Tagging Songs On The Radio

Digital media always beats analog media.

HD Radio (digital radio) receivers will soon support iTunes tagging. When you hear a song you like on your HD radio, you tag it. And when you synch your iPod with your HD reciever and iTunes, you will be offered the option to purchase the songs you tagged.

I want that feature on every web 2.0 music service I use. But not only iTunes, I want the service to offer me the opportunity to buy it wherever I want to buy it. Because I don’t buy music on iTunes and never will until they get rid of every drm song on the service.

#VC & Technology

Comments (Archived):

  1. davidporter

    Some friends from my b-school class started a service in London in 2000 called Shazam – you can get it on your AT&T service today as a sub feature, I believe. It allows you to tag music pretty much anywhere (noisy club or bar, radio, whatever). I was a skeptic but it actually works much of the time, as their DB has grown.

  2. terrycojones

    Nice. Lots of food for thought here…..How would your machine figure out which application is playing music? You probably wouldn’t want to tell it each time, and multiple applications (or one application with multiple threads – like a web browser playing 2 youtube clips) could be producing sound at the same time.Or do you imagine granting the tagging application the right to turn on your microphone for a couple of seconds to grab a clip for identification? At some point, there were claims that Google was going to do this, and, surprise, offer you ads based on what it heard… maybe you should just wait for them to do it 🙂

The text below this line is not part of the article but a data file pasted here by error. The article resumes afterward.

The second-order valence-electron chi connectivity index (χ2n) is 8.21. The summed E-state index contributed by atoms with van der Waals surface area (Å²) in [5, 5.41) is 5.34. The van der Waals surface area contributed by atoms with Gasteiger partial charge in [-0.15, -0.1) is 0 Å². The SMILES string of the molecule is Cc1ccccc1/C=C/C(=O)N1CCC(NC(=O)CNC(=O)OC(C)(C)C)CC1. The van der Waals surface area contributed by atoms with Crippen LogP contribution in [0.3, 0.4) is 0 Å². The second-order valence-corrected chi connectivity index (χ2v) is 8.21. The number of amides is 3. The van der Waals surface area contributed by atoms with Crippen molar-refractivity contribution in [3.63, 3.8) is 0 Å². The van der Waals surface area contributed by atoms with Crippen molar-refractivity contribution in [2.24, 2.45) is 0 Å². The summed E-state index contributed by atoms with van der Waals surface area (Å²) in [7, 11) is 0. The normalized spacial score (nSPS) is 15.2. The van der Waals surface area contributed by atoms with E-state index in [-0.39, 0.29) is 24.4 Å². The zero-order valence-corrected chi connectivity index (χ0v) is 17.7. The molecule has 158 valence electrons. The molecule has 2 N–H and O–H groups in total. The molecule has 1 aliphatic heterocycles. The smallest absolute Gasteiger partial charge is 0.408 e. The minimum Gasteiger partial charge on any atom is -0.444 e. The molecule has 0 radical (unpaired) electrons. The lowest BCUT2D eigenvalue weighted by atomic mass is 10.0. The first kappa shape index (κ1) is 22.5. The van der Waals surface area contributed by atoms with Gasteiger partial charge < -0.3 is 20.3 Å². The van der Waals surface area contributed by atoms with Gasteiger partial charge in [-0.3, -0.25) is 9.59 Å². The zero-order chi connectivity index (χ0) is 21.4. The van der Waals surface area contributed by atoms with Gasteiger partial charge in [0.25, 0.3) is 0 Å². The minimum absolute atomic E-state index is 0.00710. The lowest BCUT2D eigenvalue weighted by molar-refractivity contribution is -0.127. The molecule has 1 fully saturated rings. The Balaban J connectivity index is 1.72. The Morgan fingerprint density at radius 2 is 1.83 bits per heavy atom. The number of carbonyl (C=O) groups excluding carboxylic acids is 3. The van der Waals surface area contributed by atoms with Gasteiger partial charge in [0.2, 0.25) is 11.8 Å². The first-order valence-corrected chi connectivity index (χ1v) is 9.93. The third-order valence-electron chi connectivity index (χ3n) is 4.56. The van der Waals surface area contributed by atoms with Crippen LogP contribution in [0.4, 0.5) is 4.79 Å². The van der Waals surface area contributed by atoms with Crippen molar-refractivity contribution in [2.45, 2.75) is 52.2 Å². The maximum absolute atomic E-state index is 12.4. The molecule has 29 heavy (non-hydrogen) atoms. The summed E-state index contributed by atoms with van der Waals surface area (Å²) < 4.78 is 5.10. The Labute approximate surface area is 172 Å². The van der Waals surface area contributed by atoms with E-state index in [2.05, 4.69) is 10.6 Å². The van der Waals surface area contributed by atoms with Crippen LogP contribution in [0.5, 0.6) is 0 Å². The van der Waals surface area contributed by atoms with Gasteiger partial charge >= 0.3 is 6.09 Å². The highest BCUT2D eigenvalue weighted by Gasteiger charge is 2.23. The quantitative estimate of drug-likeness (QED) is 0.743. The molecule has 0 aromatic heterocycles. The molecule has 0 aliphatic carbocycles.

1. T.A. McCann

      I work for Jump2go and we do this using RDS, the text that the station spits out when a song plays. This is much more reliable and works for all kinds of music.

  3. Michael St. Hilaire

    Pandora is my favorite web radio station, you can tag stuff with that too. I’m sure you have seen it, but if you haven’t check it out!I think itunes has DRM free music now (itunes plus), but it costs more and not all the songs you want are on there. There’s actually a huge DRM-free push going on right now with the music e-tailers, i’ve seen several announcements recently. A bunch of them are here:http://www.allofmp3.ru/pres…The problem is, allofmp3.com (operating under alltunes.com at the moment) is MUCH cheaper and DRM free and offers a number of high bitrate options. They just won their court battle, so there should be some interesting stuff happening very soon.I’d use itunes too if it were DRM free, at least half it’s current price, offered most major labels/songs, and made available higher (320kb) bitrates. Till then it’s ituneski for me.-M

  4. T.A. McCann

    Thanks for picking this up. I am a one of the founders of Jump2Go (www.jump2go.com) and we are working with Apple and iBiquity to make this happen (we did most of the coding actually). We generally sell solutions to radio stations that deliver RDS steams from their songs to RDS radios, web, mobile text…(example here at http://www.kfog.com/).We will soon have a feature that will let you “earmark” songs from your favorite stations. You could tag from the web (if you were listening to a stream) or from your phone (call a special number) and the song will be saved and sent to you via all the best methods (SMS, web profile, RSS stream…)Once you have your list, there are many things you can do with this (like Last.fm) in terms of discovery, purchasing (in a variety of formats and from a variety of providers), social networking…but the key here is hearing great stuff on the radio, making it personal (saving) and then sharing after the fact.The best thing is that value is added all the way around. The station gets a better connection to the users, gains an understanding of what people like and the users can cherry-pick on the stuff they want from the overall stream.We are excited about the future.